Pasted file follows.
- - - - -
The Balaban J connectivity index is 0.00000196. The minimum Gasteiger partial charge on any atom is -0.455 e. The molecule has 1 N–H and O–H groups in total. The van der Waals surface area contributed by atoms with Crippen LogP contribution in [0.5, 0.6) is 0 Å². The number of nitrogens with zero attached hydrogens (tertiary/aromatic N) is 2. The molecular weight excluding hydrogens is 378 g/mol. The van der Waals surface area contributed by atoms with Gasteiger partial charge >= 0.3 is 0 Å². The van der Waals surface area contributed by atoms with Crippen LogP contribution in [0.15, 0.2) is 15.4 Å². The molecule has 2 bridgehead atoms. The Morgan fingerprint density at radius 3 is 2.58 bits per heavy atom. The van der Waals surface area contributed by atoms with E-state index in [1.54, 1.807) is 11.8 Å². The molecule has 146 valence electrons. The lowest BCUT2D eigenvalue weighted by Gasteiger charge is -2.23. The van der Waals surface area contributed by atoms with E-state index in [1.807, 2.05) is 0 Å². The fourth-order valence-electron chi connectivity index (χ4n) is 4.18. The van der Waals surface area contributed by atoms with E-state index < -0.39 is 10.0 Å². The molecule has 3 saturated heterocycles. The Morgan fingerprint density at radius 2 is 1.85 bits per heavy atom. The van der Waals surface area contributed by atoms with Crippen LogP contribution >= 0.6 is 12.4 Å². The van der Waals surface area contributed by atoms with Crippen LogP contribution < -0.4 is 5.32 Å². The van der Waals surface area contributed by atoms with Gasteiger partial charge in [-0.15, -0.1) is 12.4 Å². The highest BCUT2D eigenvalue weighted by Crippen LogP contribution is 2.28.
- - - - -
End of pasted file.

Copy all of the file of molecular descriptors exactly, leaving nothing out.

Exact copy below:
The Balaban J connectivity index is 0.00000196. The minimum Gasteiger partial charge on any atom is -0.455 e. The molecule has 1 N–H and O–H groups in total. The van der Waals surface area contributed by atoms with Crippen LogP contribution in [0.5, 0.6) is 0 Å². The number of nitrogens with zero attached hydrogens (tertiary/aromatic N) is 2. The molecular weight excluding hydrogens is 378 g/mol. The van der Waals surface area contributed by atoms with Gasteiger partial charge >= 0.3 is 0 Å². The van der Waals surface area contributed by atoms with Crippen LogP contribution in [0.15, 0.2) is 15.4 Å². The molecule has 2 bridgehead atoms. The Morgan fingerprint density at radius 3 is 2.58 bits per heavy atom. The van der Waals surface area contributed by atoms with E-state index in [1.54, 1.807) is 11.8 Å². The molecule has 146 valence electrons. The lowest BCUT2D eigenvalue weighted by Gasteiger charge is -2.23. The van der Waals surface area contributed by atoms with E-state index in [1.807, 2.05) is 0 Å². The fourth-order valence-electron chi connectivity index (χ4n) is 4.18. The van der Waals surface area contributed by atoms with E-state index < -0.39 is 10.0 Å². The molecule has 3 saturated heterocycles. The Morgan fingerprint density at radius 2 is 1.85 bits per heavy atom. The van der Waals surface area contributed by atoms with Crippen LogP contribution >= 0.6 is 12.4 Å². The van der Waals surface area contributed by atoms with Crippen LogP contribution < -0.4 is 5.32 Å². The van der Waals surface area contributed by atoms with Gasteiger partial charge in [-0.15, -0.1) is 12.4 Å². The highest BCUT2D eigenvalue weighted by Crippen LogP contribution is 2.28.